I come from the world of “Big Corporate.” In the corporate world, I learned a lot and the individual people were wonderful, but the environment made me anxious. There was a huge focus on perfection (or risk getting called out harshly), and it was an overly formal atmosphere — more robotic than emotional. In other words, there wasn’t really room for how I was feeling, and what made me feel energized, or deenergized, for that matter.

Also, I couldn’t build there. I wanted to create things, bring them to life. That kind of thing can’t really happen in a large organization — at least not at the speed or with the creative license I was looking for. So, I left my 40,000-employee company to work with four others in a startup. I like to joke that when I made the jump to the startup world, I went from black blazers to brightly-colored leggings 😀.

What role did mindfulness or spiritual practice play in your life growing up? Do you have a funny or touching story about that?

Honestly, it was never really a conscious thing growing up. But looking back, one anecdote my mom always shares comes to mind. It gives me insight into how I’m able to focus, be present and take in my surroundings: When I was young, I would quietly sit in the backseat of the car with my mom and brother up front. My mom would call back to ask if I was listening to her, and I’d promptly say yes. It seemed like I was off in another world, but really, I was just taking everything in.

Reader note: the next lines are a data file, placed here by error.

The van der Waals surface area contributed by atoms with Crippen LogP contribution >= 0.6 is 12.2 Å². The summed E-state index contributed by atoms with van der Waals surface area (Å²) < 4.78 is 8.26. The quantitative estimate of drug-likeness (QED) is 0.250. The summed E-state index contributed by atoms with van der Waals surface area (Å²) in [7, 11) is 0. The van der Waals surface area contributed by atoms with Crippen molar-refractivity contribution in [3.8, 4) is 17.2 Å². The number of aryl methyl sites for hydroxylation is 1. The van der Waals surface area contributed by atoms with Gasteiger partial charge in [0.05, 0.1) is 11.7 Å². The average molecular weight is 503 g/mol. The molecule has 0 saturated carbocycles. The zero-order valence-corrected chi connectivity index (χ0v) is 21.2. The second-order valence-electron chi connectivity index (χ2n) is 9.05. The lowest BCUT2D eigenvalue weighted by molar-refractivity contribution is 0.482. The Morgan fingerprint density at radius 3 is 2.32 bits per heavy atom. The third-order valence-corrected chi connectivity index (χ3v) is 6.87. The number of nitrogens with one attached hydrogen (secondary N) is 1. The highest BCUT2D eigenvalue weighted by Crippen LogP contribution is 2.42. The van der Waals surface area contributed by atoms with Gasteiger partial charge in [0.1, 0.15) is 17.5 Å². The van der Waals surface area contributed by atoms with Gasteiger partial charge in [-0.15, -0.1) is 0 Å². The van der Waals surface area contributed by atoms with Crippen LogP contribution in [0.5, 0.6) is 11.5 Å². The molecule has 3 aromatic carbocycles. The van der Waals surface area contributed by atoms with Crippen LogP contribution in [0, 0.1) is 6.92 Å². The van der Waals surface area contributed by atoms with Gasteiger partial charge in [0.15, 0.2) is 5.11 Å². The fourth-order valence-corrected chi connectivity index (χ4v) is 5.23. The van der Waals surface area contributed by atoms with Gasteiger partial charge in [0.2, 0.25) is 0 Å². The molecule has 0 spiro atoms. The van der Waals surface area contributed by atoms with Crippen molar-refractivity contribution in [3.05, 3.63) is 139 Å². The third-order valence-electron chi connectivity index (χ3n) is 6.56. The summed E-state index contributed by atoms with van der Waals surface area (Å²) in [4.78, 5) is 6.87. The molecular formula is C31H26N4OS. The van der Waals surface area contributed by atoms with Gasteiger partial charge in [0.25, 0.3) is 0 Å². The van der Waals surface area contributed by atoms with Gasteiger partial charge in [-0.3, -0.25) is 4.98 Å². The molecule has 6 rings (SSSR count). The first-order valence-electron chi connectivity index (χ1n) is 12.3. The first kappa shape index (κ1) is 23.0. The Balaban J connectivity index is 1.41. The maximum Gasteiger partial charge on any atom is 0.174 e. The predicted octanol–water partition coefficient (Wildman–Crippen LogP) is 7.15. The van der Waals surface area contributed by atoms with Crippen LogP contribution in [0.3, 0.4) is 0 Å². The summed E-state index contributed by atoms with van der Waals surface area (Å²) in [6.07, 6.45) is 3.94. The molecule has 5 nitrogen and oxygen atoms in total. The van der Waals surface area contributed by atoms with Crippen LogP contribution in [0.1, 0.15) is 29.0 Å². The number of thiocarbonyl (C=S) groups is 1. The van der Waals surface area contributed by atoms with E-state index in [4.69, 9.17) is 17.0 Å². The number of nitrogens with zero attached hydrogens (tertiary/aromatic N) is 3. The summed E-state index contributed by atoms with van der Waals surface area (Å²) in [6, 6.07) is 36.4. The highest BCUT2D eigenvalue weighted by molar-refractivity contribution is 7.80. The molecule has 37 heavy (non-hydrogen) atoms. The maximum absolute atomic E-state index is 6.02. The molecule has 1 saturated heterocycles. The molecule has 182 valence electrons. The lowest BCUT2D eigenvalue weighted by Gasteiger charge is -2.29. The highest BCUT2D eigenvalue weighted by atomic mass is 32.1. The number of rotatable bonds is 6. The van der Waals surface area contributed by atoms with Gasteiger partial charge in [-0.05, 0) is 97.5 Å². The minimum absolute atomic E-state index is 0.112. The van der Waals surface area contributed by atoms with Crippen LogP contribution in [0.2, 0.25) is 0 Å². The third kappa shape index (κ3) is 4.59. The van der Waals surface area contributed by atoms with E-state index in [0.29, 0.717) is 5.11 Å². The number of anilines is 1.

Even today, I find myself doing that. I like pulling back a bit, and just being in the moment, taking it all in. Maybe that was the first step in me learning how to be mindful — how to take in a beautiful moment or be attentive to others I am engaging with.

How do your mindfulness or spiritual practices affect your business and personal life today?